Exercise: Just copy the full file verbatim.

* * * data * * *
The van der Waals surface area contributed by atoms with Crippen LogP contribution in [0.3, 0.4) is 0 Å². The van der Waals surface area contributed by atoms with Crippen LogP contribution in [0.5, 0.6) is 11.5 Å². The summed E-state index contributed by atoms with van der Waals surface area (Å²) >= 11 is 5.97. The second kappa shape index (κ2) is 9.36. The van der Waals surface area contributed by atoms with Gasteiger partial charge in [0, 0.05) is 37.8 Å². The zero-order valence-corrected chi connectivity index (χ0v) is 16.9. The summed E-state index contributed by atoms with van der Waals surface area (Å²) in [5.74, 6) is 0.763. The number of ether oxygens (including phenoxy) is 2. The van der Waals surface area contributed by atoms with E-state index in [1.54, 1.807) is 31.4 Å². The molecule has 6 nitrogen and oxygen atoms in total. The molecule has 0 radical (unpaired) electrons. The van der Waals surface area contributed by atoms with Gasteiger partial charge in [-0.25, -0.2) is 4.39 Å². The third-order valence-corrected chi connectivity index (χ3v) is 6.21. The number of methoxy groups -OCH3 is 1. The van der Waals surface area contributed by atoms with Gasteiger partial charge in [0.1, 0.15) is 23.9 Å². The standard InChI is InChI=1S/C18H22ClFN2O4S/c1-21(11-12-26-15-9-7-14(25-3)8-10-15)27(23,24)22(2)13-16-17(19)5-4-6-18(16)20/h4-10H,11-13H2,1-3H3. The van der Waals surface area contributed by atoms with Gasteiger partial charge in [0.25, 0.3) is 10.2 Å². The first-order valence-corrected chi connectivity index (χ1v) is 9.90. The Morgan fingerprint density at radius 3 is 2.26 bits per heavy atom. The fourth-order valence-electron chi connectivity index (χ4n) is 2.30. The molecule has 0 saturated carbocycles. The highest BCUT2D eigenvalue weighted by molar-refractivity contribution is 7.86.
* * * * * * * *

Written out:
The van der Waals surface area contributed by atoms with Crippen LogP contribution in [0.3, 0.4) is 0 Å². The van der Waals surface area contributed by atoms with Crippen LogP contribution in [0.5, 0.6) is 11.5 Å². The summed E-state index contributed by atoms with van der Waals surface area (Å²) >= 11 is 5.97. The second kappa shape index (κ2) is 9.36. The van der Waals surface area contributed by atoms with Gasteiger partial charge in [0, 0.05) is 37.8 Å². The zero-order valence-corrected chi connectivity index (χ0v) is 16.9. The summed E-state index contributed by atoms with van der Waals surface area (Å²) in [5.74, 6) is 0.763. The number of ether oxygens (including phenoxy) is 2. The van der Waals surface area contributed by atoms with E-state index in [1.54, 1.807) is 31.4 Å². The molecule has 6 nitrogen and oxygen atoms in total. The molecule has 0 radical (unpaired) electrons. The van der Waals surface area contributed by atoms with Gasteiger partial charge in [-0.25, -0.2) is 4.39 Å². The third-order valence-corrected chi connectivity index (χ3v) is 6.21. The number of methoxy groups -OCH3 is 1. The van der Waals surface area contributed by atoms with Gasteiger partial charge in [0.1, 0.15) is 23.9 Å². The standard InChI is InChI=1S/C18H22ClFN2O4S/c1-21(11-12-26-15-9-7-14(25-3)8-10-15)27(23,24)22(2)13-16-17(19)5-4-6-18(16)20/h4-10H,11-13H2,1-3H3. The van der Waals surface area contributed by atoms with Gasteiger partial charge in [0.25, 0.3) is 10.2 Å². The first-order valence-corrected chi connectivity index (χ1v) is 9.90. The Morgan fingerprint density at radius 3 is 2.26 bits per heavy atom. The fourth-order valence-electron chi connectivity index (χ4n) is 2.30. The molecule has 0 saturated carbocycles. The highest BCUT2D eigenvalue weighted by molar-refractivity contribution is 7.86.